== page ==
Cultivated, Cell-Cultured & Biotechnology

Iowa Implements “Meat Integrity Bill” Regarding Cultivated & Plant-Based Meats, Becomes 3rd State to Enforce Restrictions

Iowa has become the third state to pass legislation regulating the labeling of lab-grown meat and alternative meat products. Governor Kim Reynolds recently signed into law Bill SF 2391, known as the “Iowa Meat Integrity Bill,” which mandates specific labeling requirements for lab-grown and plant-based imitation meat and egg products sold in the state. 

Effective July 1, products that include lab-grown meat and plant-based meat alternatives will need to be labeled with terms such as “fake,” “lab-grown,” “meatless,” “imitation,” or “vegan.” This legislation follows similar measures taken by Florida and Alabama, which have implemented total bans on cultivated meat earlier this month. 

The new law aims to prevent consumers from being misled by products that resemble traditional meat or egg products but are derived from alternative sources. The bill outlines definitions and regulations for both meat and egg products, focusing on “cultivated-protein food products” made from animal stem cells grown in vitro and “fabricated-egg products” made from plants or other materials.

MyriaMeat Unveils Cultivated Pork Fillet Made 100% from Cells
© Image courtesy of MyriaMeat

Key provisions

Key provisions of the bill include the introduction of “identifying meat terms” and “identifying egg terms,” which encompass words commonly associated with traditional meat and egg products, such as beef, chicken, sausage, omelette, and mayonnaise.

The bill stipulates that if the USDA approves these alternative products for federal nutrition programs, Iowa will seek waivers to exclude them. Furthermore, food processing plants are prohibited from misbranding these products, and violations could result in civil penalties of up to $10,000.

“This legislation prohibits companies from exploiting the trust consumers have with our livestock producers”

Community colleges, state institutions, and school boards in Iowa are also mandated to establish policies to prevent the purchase of misbranded meat and egg products and are specifically prohibited from purchasing cultivated protein and fabricated egg products. 

Governor Reynolds signed the bill at a farm in Ladora and made the following statement in a press release: “This legislation prohibits companies from exploiting the trust consumers have with our livestock producers and misleading consumers into buying products they don’t want. This is about transparency. It’s about the common-sense idea that a product labeled chicken, beef, or pork should actually come from an animal.”

Kim reynolds iowa bill signing
© Kim Reynolds on X

Iowa’s ag industry

Rep. Heather Hora, R-Washington, who is a pork producer herself, sponsored the bill, telling Iowa Public Radio (IPR), “This is but one thing we can do to help protect Iowa’s ag industry from the climate crazies that want to destroy everything we do right in the name of climate change.”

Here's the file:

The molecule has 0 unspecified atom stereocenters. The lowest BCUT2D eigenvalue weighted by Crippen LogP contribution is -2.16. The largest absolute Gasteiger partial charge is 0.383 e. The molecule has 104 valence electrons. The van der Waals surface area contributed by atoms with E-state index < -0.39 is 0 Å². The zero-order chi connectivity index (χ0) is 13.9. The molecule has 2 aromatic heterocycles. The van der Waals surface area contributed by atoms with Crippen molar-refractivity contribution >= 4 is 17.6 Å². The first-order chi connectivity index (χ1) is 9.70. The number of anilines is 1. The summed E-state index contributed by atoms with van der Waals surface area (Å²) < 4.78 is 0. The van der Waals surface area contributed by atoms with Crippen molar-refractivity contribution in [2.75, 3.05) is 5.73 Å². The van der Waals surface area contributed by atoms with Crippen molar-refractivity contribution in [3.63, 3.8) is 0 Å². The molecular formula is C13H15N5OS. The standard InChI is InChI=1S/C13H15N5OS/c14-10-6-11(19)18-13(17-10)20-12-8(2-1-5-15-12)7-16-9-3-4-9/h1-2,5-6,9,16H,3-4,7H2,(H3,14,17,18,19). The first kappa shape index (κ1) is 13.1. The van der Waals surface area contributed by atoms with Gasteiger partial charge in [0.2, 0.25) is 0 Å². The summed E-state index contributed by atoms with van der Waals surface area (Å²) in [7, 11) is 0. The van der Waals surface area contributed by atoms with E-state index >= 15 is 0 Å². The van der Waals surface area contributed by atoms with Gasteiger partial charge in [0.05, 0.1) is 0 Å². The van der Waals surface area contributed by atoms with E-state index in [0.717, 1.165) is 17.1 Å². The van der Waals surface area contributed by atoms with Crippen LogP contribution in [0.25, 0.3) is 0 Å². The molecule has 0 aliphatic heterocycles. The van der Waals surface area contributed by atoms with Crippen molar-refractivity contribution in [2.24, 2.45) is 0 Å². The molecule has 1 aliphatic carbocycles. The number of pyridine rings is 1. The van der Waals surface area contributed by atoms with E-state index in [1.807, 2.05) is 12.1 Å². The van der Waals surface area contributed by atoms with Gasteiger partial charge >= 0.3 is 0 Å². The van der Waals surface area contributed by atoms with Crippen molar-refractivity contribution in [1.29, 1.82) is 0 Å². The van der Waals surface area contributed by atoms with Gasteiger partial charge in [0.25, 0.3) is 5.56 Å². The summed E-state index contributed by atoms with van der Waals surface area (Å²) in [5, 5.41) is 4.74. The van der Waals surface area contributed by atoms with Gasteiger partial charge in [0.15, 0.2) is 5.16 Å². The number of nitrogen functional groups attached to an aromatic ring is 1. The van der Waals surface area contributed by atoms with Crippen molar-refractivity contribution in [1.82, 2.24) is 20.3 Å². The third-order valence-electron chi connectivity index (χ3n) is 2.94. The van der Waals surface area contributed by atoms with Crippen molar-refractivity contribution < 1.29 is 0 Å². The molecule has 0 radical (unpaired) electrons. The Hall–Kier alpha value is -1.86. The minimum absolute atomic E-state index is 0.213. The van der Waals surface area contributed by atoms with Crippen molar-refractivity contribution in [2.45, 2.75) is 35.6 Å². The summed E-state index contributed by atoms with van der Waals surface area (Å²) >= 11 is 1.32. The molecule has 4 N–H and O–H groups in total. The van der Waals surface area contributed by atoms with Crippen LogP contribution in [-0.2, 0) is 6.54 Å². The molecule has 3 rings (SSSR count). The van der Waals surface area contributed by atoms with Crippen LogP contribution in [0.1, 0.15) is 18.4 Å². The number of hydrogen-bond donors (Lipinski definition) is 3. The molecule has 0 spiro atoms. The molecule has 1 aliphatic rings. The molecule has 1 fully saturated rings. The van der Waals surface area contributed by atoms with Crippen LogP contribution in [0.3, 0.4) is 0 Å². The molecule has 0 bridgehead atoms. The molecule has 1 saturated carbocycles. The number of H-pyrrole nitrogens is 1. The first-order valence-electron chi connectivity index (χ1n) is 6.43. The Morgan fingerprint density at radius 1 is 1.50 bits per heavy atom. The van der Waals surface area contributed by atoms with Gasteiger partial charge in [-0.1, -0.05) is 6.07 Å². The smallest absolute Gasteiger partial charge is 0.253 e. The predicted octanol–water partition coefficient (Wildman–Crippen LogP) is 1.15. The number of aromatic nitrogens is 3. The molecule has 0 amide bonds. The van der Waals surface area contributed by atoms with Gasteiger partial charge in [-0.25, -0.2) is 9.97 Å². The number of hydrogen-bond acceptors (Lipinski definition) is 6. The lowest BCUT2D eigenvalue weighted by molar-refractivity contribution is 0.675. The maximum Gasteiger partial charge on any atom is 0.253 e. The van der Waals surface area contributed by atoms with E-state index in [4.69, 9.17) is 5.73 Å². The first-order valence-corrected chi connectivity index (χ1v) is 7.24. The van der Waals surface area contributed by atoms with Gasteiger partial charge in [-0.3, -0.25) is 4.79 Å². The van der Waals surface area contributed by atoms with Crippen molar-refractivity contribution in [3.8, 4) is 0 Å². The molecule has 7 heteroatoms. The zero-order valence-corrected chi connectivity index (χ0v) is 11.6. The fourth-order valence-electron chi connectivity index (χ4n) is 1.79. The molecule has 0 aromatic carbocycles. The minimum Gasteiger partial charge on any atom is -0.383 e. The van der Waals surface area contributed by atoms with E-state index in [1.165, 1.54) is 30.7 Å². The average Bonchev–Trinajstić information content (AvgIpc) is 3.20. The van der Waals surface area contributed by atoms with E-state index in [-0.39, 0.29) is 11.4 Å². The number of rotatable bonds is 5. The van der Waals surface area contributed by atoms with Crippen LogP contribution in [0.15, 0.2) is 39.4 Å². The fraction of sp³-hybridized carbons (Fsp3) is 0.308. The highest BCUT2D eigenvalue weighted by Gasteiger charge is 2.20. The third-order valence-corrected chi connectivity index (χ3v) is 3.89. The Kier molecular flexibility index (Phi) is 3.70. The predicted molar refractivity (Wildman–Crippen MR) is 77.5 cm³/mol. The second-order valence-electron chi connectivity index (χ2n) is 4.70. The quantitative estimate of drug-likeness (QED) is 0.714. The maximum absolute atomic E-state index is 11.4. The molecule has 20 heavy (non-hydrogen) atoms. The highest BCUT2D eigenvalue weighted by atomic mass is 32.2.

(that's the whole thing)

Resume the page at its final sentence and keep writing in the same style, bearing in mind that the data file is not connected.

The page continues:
In the state of Iowa, pigs outnumber humans, with an estimated 52.4 million pigs compared to the state’s 3.2 million residents, according to a USDA summary. The USDA’s 2022 Census of Agriculture also reports that the state is home to 4,300 factory farms, producing 109 billion pounds of animal waste annually, more than any other state in the US.

Legislative opposition 

Democratic opposition has raised concerns about potential restrictions on national brands. Senator Herman Quirmbach, D-Ames, expressed support for consumer protection during Senate debates. However, he also voiced concerns regarding the final amended version of the bill. “Truth in labeling is certainly something that I strongly believe in for consumer protection. But I’m also concerned with consumer nutrition. And there are some people who can’t eat eggs because of allergies but still need the nutritive content that might be supplied by alternative products,” he commented, as reported by IPR.

Democrats further opposed the amendment, citing its potential impact on the Supplemental Nutrition Assistance Program and the Women, Infants, and Children programs and restricting them from purchasing egg substitutes despite the fact that 2% of children are allergic to eggs. 

Four cows in a field
© AF -stock.adobe.com

Tax breaks for livestock sales

In addition to the Meat Integrity Bill, Governor Reynolds signed HF 2649, reinstating a tax break for certain livestock sales. This tax break, which applies retroactively to the beginning of 2023, benefits Iowans who derive at least half of their income from farming.

Senator Dawn Driscoll, who also sponsored the bill, voiced concerns about lab-grown meat. “While lab-grown beef isn’t on the market yet, we know it’s only a matter of time. Lab-grown chicken has already been approved by USDA. Our kids should not be fed science experiments grown in a Petri dish,” Driscoll stated.




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